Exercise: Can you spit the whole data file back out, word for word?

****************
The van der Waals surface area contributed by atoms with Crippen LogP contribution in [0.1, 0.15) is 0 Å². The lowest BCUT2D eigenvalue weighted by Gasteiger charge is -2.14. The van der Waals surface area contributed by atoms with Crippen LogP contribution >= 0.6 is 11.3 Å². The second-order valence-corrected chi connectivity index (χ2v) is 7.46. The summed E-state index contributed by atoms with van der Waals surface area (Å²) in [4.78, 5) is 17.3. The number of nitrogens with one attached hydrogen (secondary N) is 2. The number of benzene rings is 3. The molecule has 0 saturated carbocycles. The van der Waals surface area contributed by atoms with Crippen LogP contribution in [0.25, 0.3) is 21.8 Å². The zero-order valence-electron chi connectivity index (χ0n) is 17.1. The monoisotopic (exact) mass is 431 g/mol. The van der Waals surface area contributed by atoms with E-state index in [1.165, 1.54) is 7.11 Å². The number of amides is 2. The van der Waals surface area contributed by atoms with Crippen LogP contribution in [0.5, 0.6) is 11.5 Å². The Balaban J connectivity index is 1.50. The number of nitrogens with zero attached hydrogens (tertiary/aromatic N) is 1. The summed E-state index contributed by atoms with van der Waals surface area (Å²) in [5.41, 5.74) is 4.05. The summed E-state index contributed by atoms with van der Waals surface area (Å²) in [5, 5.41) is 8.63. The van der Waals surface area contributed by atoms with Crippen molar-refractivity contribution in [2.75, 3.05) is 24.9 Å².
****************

The van der Waals surface area contributed by atoms with Crippen LogP contribution in [0.1, 0.15) is 0 Å². The lowest BCUT2D eigenvalue weighted by Gasteiger charge is -2.14. The van der Waals surface area contributed by atoms with Crippen LogP contribution >= 0.6 is 11.3 Å². The second-order valence-corrected chi connectivity index (χ2v) is 7.46. The summed E-state index contributed by atoms with van der Waals surface area (Å²) in [4.78, 5) is 17.3. The number of nitrogens with one attached hydrogen (secondary N) is 2. The number of benzene rings is 3. The molecule has 0 saturated carbocycles. The van der Waals surface area contributed by atoms with Crippen LogP contribution in [0.25, 0.3) is 21.8 Å². The zero-order valence-electron chi connectivity index (χ0n) is 17.1. The monoisotopic (exact) mass is 431 g/mol. The van der Waals surface area contributed by atoms with E-state index in [1.165, 1.54) is 7.11 Å². The number of amides is 2. The van der Waals surface area contributed by atoms with Crippen LogP contribution in [0.5, 0.6) is 11.5 Å². The Balaban J connectivity index is 1.50. The number of nitrogens with zero attached hydrogens (tertiary/aromatic N) is 1. The summed E-state index contributed by atoms with van der Waals surface area (Å²) in [5.41, 5.74) is 4.05. The summed E-state index contributed by atoms with van der Waals surface area (Å²) in [5, 5.41) is 8.63. The van der Waals surface area contributed by atoms with Crippen molar-refractivity contribution in [2.75, 3.05) is 24.9 Å².